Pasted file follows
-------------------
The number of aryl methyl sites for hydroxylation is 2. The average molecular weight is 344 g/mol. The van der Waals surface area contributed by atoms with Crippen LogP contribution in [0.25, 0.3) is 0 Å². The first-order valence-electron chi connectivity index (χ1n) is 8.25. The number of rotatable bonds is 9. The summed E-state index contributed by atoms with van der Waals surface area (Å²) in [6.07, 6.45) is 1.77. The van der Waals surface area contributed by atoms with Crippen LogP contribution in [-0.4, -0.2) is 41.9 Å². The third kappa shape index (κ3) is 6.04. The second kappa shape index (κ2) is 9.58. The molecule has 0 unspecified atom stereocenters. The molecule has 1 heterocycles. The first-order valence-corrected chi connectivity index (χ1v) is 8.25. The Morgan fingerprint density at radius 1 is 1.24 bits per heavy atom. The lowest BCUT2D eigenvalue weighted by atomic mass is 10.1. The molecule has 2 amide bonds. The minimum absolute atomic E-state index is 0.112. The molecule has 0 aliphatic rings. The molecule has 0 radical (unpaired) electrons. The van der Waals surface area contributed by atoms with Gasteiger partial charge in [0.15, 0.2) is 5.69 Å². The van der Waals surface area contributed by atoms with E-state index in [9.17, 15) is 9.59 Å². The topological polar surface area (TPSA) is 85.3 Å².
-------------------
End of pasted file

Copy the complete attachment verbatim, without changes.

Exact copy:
The number of aryl methyl sites for hydroxylation is 2. The average molecular weight is 344 g/mol. The van der Waals surface area contributed by atoms with Crippen LogP contribution in [0.25, 0.3) is 0 Å². The first-order valence-electron chi connectivity index (χ1n) is 8.25. The number of rotatable bonds is 9. The summed E-state index contributed by atoms with van der Waals surface area (Å²) in [6.07, 6.45) is 1.77. The van der Waals surface area contributed by atoms with Crippen LogP contribution in [-0.4, -0.2) is 41.9 Å². The third kappa shape index (κ3) is 6.04. The second kappa shape index (κ2) is 9.58. The molecule has 0 unspecified atom stereocenters. The molecule has 1 heterocycles. The first-order valence-corrected chi connectivity index (χ1v) is 8.25. The Morgan fingerprint density at radius 1 is 1.24 bits per heavy atom. The lowest BCUT2D eigenvalue weighted by atomic mass is 10.1. The molecule has 2 amide bonds. The minimum absolute atomic E-state index is 0.112. The molecule has 0 aliphatic rings. The molecule has 0 radical (unpaired) electrons. The van der Waals surface area contributed by atoms with Gasteiger partial charge in [0.15, 0.2) is 5.69 Å². The van der Waals surface area contributed by atoms with E-state index in [9.17, 15) is 9.59 Å². The topological polar surface area (TPSA) is 85.3 Å².